Lord of the Files

 

I’m on a kick lately of trying to use the data in the Gapminder software to demonstrate or rebut claims I see elsewhere. (For example, see my recent post where Gapminder’s data seems to show that people in Asian countries drive well for their level of vehicle prevalence, compared to the population-weighted average of other countries).

I saw this book review at The Wall Street Journal’s website of Mara Hvistendahl‘s new book Unnatural Selection: Choosing Boys Over Girls, and the Consequences of a World Full of Men, about the selective abortion of females over the past few decades, in which she claims: “Historically, societies in which men substantially outnumber women are not nice places to live. Often they are unstable. Sometimes they are violent.” (I have not yet read the book.)

Jonathan Last, the author of the WSJ review, goes on to state: “There is indeed compelling evidence of a link between sex ratios and violence. … In Chinese provinces where the sex ratio has spiked, a crime wave has followed. Today in India, the best predictor of violence and crime for any given area is not income but sex ratio.

Gapminder contains data about sex ratios, broken down by country and by age category (though not for individual Chinese provinces nor Indian states, at this point). In Gapminder, each circle on a plot is sized proportionally to that country’s population and colored according to the country’s region: Asia being red, the Americas (North and South) being yellow, Europe and Central Asia orange, sub-Saharan Africa blue, the Middle East green, and South Asia light blue.

I made a graph from 2005 data of the sex ratio of people age 15-49 and found something surprising. (In each graph below, I have colored the region where males outnumber female light blue, and the region where females outnumber males light pink.)

For example, as the male-to-female sex ratio drops (that is, as there become more women relative to men), the murder rate tends to go up. (These are just correlations, so maybe the converse is true: as the murder rate goes up, the number of males goes down. Or, maybe some third variable is affecting both of these other factors, and so on.)

(click image to enlarge)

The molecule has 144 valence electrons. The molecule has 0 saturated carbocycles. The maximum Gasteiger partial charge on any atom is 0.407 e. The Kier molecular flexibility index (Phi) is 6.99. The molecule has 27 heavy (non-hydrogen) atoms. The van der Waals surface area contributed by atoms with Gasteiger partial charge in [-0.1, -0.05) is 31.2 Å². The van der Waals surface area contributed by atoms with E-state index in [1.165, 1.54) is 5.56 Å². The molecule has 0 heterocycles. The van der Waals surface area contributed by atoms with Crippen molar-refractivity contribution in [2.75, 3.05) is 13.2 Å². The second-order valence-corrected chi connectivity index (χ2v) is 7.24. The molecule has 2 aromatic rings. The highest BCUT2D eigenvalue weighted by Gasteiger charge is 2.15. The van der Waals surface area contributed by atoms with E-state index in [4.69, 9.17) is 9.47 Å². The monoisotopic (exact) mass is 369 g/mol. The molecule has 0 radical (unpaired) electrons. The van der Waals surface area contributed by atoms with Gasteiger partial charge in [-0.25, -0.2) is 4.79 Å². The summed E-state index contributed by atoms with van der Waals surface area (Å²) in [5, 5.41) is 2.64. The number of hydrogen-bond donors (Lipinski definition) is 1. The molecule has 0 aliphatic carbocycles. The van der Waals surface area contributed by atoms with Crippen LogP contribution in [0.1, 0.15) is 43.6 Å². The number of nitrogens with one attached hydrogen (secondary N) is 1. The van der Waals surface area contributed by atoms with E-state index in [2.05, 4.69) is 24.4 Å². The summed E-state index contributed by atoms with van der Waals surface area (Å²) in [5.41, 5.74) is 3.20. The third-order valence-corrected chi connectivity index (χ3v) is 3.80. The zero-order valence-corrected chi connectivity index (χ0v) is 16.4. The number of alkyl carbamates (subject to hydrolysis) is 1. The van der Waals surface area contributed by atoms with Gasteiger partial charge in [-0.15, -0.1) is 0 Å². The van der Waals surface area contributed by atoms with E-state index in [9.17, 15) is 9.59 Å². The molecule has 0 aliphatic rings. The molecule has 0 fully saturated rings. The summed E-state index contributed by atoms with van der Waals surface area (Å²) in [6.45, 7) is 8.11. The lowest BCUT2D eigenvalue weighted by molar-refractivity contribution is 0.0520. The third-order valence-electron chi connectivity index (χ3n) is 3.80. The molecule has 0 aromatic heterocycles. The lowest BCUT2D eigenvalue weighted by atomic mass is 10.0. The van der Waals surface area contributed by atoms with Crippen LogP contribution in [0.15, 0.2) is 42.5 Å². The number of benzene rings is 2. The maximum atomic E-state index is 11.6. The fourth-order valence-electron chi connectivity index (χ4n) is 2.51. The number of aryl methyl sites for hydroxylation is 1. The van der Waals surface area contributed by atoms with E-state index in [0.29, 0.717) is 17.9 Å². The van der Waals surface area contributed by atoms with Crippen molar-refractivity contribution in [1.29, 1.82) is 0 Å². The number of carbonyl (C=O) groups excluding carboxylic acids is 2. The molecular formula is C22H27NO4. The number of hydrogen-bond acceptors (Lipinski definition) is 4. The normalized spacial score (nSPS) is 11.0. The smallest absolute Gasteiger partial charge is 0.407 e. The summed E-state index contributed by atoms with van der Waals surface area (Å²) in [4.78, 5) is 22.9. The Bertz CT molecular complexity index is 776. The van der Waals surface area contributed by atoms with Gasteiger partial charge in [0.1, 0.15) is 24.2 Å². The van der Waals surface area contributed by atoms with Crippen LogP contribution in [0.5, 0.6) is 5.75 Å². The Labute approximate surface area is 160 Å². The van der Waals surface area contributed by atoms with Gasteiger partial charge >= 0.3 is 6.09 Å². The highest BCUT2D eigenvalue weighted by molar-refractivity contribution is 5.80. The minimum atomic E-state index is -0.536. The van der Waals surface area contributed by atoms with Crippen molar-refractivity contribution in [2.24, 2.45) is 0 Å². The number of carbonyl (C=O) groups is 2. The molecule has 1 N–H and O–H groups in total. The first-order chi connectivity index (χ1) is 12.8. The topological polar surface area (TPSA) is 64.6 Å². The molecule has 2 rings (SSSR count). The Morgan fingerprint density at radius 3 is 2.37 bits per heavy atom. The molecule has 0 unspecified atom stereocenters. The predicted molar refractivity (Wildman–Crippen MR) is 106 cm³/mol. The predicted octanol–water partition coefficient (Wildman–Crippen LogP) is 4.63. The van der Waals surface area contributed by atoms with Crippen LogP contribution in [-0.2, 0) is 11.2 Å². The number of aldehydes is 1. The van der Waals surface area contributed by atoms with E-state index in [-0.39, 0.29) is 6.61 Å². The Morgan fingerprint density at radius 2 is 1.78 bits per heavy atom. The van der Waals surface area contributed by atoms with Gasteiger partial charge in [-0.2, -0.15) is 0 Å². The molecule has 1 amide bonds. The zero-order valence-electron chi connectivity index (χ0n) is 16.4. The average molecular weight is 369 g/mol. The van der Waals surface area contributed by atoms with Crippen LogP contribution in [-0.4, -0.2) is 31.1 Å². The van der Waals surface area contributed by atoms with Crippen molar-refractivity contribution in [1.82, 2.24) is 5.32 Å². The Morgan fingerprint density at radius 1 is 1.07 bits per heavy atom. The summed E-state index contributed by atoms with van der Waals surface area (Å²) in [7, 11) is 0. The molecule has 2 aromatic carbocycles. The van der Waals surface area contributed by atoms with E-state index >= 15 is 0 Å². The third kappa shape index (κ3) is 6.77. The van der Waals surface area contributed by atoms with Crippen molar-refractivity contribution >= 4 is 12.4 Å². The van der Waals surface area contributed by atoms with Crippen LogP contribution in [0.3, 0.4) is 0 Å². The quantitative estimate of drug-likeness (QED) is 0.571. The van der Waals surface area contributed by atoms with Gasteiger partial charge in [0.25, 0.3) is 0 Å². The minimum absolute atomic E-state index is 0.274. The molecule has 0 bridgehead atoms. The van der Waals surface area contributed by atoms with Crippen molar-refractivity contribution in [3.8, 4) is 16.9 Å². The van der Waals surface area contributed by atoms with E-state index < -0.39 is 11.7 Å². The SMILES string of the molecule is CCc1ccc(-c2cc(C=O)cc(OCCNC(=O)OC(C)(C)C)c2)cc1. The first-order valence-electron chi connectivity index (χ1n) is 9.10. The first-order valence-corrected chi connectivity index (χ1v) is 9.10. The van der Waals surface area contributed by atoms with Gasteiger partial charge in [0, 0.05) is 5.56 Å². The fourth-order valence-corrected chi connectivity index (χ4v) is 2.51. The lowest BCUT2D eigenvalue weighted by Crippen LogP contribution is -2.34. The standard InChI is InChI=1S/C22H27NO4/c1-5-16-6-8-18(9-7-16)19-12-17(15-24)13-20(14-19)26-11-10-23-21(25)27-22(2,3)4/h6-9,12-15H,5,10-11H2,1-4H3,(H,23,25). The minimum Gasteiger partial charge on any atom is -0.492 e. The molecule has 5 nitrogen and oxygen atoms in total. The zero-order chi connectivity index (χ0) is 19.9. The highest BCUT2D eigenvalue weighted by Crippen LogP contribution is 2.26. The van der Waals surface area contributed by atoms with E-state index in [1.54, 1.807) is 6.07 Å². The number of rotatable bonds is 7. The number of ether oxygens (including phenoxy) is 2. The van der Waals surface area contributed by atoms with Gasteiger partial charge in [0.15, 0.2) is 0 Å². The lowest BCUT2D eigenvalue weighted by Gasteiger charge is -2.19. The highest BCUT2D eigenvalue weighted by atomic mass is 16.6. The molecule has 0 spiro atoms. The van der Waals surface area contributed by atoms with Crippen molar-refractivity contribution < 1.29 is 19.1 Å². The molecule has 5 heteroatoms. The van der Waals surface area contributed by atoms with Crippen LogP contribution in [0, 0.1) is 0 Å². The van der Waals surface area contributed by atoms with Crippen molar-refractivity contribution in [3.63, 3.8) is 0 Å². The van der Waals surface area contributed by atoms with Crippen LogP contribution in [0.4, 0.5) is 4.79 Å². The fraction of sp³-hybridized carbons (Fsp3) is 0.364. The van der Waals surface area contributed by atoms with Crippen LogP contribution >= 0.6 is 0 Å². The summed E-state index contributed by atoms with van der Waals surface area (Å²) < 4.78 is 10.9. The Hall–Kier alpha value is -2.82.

China and India both have high male-to-female sex ratios, and both have low murder rates. Many African (and some American countries, like Guatemala and El Salvador) have more women than men, and more murder.

Now, murder is a rare event, even in the places of the world where it happens most frequently. So, maybe some other measures of social well-being will show that places that are the best off tend to have a sex ratio for children that is near 105 (the biological normal) and those that are less well-off see the ratio go up, as daughters suffer, get aborted, or are just generally treated less-well than sons.

In fact, from Gapminder’s data, the opposite seems to be true.

As the Human Development Index drops, the sex ratio for people ages 0-14 (China and India being major exceptions) tends to drop. That is, girls don’t seem to suffer in low-HDI countries, boys do.

(click image to enlarge)

The same is true of per-capita income. In rich countries, the boy-to-girl sex ratio is about 105. But, as per-capita income drops, boys go missing (again, with China and India being the exceptions), not girls.

(click image to enlarge)

Also, according the Gapminder’s data files, the fewer years women in their 20’s and 30’s have in school, the more young girls there are. (Again with China and India being the glaring exceptions).

(click image to enlarge)

So, I don’t know which is wrong: Ms. Hvistendahl’s argument or Gapminder’s data files. Or both. Or maybe there’s some rationale that shows their is correct.

I’m not a sociologist nor developmental economist, so I’m not going to try to delve into explanations. Like I said, at this point I’m just collecting discrepancies between what people claim to be true and what Gapminder’s data files say.


  1. 1 Don’t look now honey but I think the internet just ate our economy. « excapite

    […] up is the insight Bradd provides when he sifts through the data (See Lord of the files) to discover that contrary to the ideas presented Mara Hvistendahl’s new book Unnatural […]




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